Producer price inflation, e.g. of petroleum and metals, is what we’re seeing these days. A normal recourse is to buy stocks like FMCG which owns large amounts of unmined ore. Industries like pharmaceuticals whose costs don’t depend on producer prices may also be a buy. Also worth noting is that small-cap stocks may outperform large-caps during inflationary periods; one reason for this is your question itself! – investors are looking for special ideas. But none of these ideas are big “get rich quick” ideas.

Almost paradoxically, cash is a common idea when anticipating inflation! The idea is to be liquid and benefit from rising interest rates. But this may be inappropriate in today’s environment.

I would ask OP why he specifies “hyper inflation” rather than “inflation”? What’s the intended difference in meaning? I’ve seen the word in other recent posts; is it being bandied about on popular radio?

…from the frying pan, into the fire .

The Euro nations are more in debt than the USA

Continuing from your excellent starting point:

Producer price inflation will happen when demand for raw inputs exceeds near-term supply. A collapse in demand due to a collapsing US economy is unlikely to produce producer price inflation. OTOH, a supply-side shock like Saudi Arabia suddenly stopping production to fight a civil war could cause a lot of price runup of that particular commodity. Whose adverse economic consequences would then slow all other commodity demands.
Rising wages require labor bargaining power. With high unemployment and unions in retreat, you won’t see much of this in any developed economies. You may see some of it in China. Although they still have a shit-load of underutilized rural labor to absorb before their overall economy becomes even remotely labor-constrained. Labor constraints tend to be slow-building and also slow-to-cure. So we’ll be able to see this one coming years before it gets acute.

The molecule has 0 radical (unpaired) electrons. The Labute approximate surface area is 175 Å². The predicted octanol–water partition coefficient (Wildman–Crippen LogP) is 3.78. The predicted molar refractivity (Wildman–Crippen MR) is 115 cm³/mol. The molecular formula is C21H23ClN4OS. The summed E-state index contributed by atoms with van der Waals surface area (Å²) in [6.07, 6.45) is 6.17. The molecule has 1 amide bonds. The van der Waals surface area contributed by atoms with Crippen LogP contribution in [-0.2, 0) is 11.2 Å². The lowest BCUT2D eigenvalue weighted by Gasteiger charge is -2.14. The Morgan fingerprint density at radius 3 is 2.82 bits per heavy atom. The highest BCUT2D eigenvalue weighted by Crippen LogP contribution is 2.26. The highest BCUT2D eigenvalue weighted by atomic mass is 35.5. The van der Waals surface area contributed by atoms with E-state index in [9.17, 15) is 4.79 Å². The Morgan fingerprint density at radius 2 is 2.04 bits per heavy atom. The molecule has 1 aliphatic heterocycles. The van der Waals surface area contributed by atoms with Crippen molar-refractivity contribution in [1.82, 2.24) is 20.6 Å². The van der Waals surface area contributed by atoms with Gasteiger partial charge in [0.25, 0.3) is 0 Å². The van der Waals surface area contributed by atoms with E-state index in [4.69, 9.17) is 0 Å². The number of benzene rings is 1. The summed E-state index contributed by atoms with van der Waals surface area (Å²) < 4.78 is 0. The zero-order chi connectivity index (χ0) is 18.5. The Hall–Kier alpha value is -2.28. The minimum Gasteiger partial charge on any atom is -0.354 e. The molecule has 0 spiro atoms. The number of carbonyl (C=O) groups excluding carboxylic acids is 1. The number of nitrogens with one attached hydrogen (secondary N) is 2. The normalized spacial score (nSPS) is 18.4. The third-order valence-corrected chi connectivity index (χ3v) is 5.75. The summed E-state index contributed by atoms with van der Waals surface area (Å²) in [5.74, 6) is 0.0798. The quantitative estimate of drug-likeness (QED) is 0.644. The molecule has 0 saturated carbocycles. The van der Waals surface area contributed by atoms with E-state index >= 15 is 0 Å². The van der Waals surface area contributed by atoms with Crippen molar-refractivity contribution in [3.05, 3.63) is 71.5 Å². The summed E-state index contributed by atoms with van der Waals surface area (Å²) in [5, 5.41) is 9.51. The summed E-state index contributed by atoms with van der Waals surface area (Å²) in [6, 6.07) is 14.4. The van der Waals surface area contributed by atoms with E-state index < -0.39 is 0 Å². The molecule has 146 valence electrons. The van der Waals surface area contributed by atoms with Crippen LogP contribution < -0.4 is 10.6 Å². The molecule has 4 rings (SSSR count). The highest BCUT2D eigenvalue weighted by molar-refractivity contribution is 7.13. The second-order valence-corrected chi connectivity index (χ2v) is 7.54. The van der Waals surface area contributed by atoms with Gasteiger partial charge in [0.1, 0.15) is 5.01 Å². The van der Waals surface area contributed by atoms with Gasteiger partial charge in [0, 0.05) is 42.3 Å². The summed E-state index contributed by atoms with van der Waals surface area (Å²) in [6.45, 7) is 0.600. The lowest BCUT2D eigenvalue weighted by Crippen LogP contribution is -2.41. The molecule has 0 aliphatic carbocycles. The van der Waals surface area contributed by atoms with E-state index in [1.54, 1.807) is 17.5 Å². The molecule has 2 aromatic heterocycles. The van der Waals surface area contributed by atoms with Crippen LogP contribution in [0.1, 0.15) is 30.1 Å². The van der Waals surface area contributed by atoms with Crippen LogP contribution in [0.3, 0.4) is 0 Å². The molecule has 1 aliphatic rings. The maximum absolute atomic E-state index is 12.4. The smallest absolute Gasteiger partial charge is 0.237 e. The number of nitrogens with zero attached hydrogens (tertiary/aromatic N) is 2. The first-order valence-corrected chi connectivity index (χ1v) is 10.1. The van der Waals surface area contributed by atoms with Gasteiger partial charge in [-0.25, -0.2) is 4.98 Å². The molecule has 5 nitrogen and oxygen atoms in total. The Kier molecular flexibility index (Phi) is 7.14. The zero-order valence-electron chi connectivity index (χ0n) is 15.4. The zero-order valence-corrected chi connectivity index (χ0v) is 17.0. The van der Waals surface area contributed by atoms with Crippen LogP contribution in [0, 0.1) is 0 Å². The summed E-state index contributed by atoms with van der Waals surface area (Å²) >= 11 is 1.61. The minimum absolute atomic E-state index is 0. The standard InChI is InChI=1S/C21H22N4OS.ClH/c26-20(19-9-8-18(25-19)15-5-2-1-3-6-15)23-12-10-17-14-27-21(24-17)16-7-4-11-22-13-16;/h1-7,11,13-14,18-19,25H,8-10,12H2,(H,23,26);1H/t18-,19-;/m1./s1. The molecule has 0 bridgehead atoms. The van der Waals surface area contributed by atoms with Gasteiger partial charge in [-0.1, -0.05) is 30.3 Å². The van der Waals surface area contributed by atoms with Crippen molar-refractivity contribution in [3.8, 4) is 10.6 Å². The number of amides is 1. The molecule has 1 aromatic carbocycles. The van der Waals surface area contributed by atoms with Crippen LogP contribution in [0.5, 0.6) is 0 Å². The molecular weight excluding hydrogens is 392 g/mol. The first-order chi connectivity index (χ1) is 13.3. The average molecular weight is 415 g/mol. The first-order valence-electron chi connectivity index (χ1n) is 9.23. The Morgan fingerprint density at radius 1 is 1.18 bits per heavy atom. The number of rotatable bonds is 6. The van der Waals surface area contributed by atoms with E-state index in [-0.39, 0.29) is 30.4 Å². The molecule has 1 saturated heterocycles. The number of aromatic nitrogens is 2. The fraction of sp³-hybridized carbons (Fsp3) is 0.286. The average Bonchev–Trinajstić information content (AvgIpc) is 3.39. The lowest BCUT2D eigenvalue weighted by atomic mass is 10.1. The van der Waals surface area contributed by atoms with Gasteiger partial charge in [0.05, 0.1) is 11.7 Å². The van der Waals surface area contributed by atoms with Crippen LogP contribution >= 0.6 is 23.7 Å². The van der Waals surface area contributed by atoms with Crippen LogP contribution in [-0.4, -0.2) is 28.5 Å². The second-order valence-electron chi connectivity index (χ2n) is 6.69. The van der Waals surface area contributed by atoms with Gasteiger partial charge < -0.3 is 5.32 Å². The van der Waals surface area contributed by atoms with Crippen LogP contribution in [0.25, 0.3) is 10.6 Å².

Depreciating dollars: The key here is the word “relative”. During the Fall 2008 meltdown in the US financial markets, the dollar *gained *strength as the US economy fell off a cliff. How could this be?

Because everything is relative to other world currencies. Investors believed that while the US was objectively screwed, it was *less *screwed than the Europeans or Japanese and was *less *likely to do something really stupid (or more precisely, *less *likely to do something inimical to the investor class’s interests).

And the less-screwed country(ies) will see their currencies appreciate = (more or less) see their inflation go down.

In summary, near term large scale inflation (much less hyper-) in the western world is a figment of right wing radio’s imagination.

Not quite. According to the Wikipedia article, which cites reliable sources, U.S. public debt is expected to hit 100 % of a year’S GDP in 2011. In the Eurozone, it’s currently 84 %, which is why The Economist sees the Eurozone’s prospects better than those of the U.S.

Which does not mean I’m not concerned about the rising debt levels across Europe. OTOH, public debt is just one of many factors that come into play when future inflation rates are to be estimated. In any case, the statement that the Eurozone is indebted higher than the U.S. is inaccurate - not to mention the vast differences in public debt levels among the 17 Euro countries.

A strategy which rather notably drove the Hunt brothers right into bankruptcy.